Both organizations will of course follow up the situation of Cerro Hudson 24 hours on 24 and 7 days on 7. Due to the remote location of this volcano, the reporting from the eruptions will be far less than it was the case with the Puyehue – Cordón Caulle.
The ice-filled, 10-km-wide caldera of the remote Cerro Hudson volcano was not recognized until its first 20th-century eruption in 1971. Cerro Hudson is the southernmost volcano in the Chilean Andes related to subduction of the Nazca plate beneath the South American plate. The massive, 1905-m-high Cerro Hudson covers an area of 300 sq km. The compound caldera is drained through a breach on its NW rim, which has been the source of mudflows down the Río de Los Huemeles.
Two cinder cones occur north of the volcano and others occupy the SW and SE flanks. Hudson has been the source of several major Holocene explosive eruptions. An eruption about 6700 years ago was one of the largest known in the southern Andes during the Holocene; another eruption about 3600 years ago also produced more than 10 cu km of tephra. An eruption in 1991 was Chile’s second largest of the 20th century and formed a new 800-m-wide crater in the SW part of the caldera. (GVP)
Mount Hudson (locally known as Cerro Hudson) is a stratovolcano in southern Chile, and the site of one of the largest eruptions in the twentieth century. The mountain itself is covered by a glacier. There is a caldera at the summit from an ancient eruption; modern volcanic activity comes from inside the caldera. Mount Hudson is named after Francisco Hudson a 19th century Chilean Navy hydrographer.
Large eruptions around 4750 BCE and 1890 BCE are believed to have been of Volcanic Explosivity Index (VEI) 6; these are probably responsible for the large caldera. The 4750 BCE eruption may have wiped out many if not all groups of early man living in central Patagonia at that time, based on evidence from the Los Toldos archaeological site. Recently, the volcano has had moderate eruptions in 1891 and 1971 as well as a large eruption in 1991.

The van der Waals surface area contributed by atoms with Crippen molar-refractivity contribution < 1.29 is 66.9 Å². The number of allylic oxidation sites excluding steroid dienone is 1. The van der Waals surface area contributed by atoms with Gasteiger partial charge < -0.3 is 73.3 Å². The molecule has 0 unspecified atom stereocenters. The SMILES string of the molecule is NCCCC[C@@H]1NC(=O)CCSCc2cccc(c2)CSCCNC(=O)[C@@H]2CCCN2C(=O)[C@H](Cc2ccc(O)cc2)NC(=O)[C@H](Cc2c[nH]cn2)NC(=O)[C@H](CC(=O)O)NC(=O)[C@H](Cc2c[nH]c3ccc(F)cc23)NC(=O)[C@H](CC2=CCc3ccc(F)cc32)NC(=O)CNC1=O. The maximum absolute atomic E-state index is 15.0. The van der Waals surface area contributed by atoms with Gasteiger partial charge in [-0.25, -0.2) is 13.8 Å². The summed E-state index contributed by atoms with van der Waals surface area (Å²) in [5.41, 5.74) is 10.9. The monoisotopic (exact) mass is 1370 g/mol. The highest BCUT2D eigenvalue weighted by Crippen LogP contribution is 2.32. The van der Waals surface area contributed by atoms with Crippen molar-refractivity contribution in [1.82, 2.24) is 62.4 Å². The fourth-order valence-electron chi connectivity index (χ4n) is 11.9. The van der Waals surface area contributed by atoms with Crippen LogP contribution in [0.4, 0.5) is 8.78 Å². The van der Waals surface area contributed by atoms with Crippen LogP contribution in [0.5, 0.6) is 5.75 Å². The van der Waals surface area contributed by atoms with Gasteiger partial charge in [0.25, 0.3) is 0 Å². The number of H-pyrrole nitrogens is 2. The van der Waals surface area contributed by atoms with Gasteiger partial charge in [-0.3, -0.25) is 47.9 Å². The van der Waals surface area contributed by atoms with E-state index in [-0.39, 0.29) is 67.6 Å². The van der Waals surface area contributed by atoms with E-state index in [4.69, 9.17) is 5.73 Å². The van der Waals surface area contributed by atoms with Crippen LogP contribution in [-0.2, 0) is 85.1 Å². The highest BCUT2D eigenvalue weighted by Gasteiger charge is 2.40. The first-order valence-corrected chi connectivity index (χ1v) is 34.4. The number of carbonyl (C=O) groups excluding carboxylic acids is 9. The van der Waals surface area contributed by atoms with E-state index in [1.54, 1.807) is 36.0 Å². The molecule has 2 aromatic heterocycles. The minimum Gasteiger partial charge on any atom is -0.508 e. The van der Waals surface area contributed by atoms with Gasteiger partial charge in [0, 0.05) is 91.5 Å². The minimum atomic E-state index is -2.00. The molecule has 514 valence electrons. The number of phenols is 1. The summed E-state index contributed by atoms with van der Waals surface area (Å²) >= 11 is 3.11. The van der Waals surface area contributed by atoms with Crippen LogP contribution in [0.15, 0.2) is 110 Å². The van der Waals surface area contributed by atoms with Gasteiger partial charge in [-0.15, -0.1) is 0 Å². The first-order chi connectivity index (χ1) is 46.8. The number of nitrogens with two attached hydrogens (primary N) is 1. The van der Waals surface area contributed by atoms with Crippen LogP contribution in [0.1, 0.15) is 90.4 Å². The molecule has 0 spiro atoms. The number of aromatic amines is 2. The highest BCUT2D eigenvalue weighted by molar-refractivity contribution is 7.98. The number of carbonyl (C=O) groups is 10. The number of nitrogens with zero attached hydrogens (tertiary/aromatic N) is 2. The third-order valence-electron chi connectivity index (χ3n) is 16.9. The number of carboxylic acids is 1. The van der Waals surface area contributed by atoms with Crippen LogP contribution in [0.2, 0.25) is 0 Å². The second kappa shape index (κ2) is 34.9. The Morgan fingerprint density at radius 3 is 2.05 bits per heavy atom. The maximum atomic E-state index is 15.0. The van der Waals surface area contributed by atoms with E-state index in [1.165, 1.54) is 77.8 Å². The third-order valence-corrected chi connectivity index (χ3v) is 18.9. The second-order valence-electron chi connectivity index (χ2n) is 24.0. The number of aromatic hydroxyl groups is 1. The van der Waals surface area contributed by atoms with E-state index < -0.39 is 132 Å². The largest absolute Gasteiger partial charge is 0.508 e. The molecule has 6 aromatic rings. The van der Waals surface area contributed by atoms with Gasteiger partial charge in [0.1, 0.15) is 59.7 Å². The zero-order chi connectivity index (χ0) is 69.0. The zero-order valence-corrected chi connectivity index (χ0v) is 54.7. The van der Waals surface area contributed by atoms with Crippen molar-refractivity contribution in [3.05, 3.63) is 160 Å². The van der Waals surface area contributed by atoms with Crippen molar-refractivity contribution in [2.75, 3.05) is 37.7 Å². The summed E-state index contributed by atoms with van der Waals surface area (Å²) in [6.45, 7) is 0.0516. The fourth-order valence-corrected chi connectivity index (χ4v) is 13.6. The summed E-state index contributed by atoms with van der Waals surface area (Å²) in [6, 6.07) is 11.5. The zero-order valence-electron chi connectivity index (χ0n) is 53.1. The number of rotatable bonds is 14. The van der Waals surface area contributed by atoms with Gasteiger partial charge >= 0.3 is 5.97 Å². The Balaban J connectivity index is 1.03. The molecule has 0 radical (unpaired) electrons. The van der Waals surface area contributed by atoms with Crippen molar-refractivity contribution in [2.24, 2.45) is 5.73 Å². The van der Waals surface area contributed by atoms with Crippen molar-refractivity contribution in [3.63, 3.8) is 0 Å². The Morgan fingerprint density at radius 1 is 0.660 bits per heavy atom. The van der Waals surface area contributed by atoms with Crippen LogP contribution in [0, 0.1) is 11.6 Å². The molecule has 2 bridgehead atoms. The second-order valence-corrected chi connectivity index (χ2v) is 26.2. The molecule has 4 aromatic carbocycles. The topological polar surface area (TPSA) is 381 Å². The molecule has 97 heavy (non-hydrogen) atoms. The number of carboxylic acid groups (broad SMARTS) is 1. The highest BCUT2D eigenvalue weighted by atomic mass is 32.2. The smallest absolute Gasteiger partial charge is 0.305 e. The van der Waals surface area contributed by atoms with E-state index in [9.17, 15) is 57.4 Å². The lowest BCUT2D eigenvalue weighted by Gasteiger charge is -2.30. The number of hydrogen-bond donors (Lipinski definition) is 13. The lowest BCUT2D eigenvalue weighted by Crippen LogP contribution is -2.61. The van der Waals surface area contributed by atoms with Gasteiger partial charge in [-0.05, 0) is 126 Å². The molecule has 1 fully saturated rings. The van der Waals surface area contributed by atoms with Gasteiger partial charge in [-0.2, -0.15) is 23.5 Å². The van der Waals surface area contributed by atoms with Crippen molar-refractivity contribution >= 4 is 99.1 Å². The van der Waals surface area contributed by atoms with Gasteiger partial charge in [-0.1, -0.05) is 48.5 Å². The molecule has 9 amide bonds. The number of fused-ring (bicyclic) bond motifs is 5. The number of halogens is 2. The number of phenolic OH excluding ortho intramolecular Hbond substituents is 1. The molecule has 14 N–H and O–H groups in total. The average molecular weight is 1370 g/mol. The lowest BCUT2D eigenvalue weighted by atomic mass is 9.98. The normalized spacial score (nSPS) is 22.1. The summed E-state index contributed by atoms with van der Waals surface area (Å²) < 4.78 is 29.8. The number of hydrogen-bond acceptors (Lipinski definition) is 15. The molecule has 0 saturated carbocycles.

Before 1970, little was known about the mountain. Minor eruptive activity began in 1970 and melted parts of the glacier, raising river water levels and leading to the identification of the caldera. In August-September 1971, a moderate eruption (VEI 3) located in the northwest area of the caldera sent ash into the air and caused lahars from the melting of a large portion of the glacier. The lahars killed five people; many more were evacuated.
The eruption in August to October 1991 was a large plinian eruption with a VEI of 5, that ejected 4.3 km3 bulk volume (2.7 cubic km of dense rock equivalent material). Parts of the glacier melted and ran down the mountain as mud flows (see glacier run). Due to the remoteness of the area, no humans were killed but hundreds of people were evacuated from the vicinity. Ash fell on Chile and Argentina as well as in the South Atlantic Ocean and on the Falkland Islands.
In addition to the ash, a large amount of sulfur dioxide gas and aerosols were ejected in the eruption. These contributed to those already in the atmosphere from the even larger Mount Pinatubo eruption earlier in the year and helped cause a worldwide cooling effect over the following years. Ozone was also depleted, with the Antarctic ozone hole growing to its largest levels ever recorded in 1992 and 1993. As a result of the Pinatubo eruption, the Hudson eruption received little attention at the time. (Wikipedia)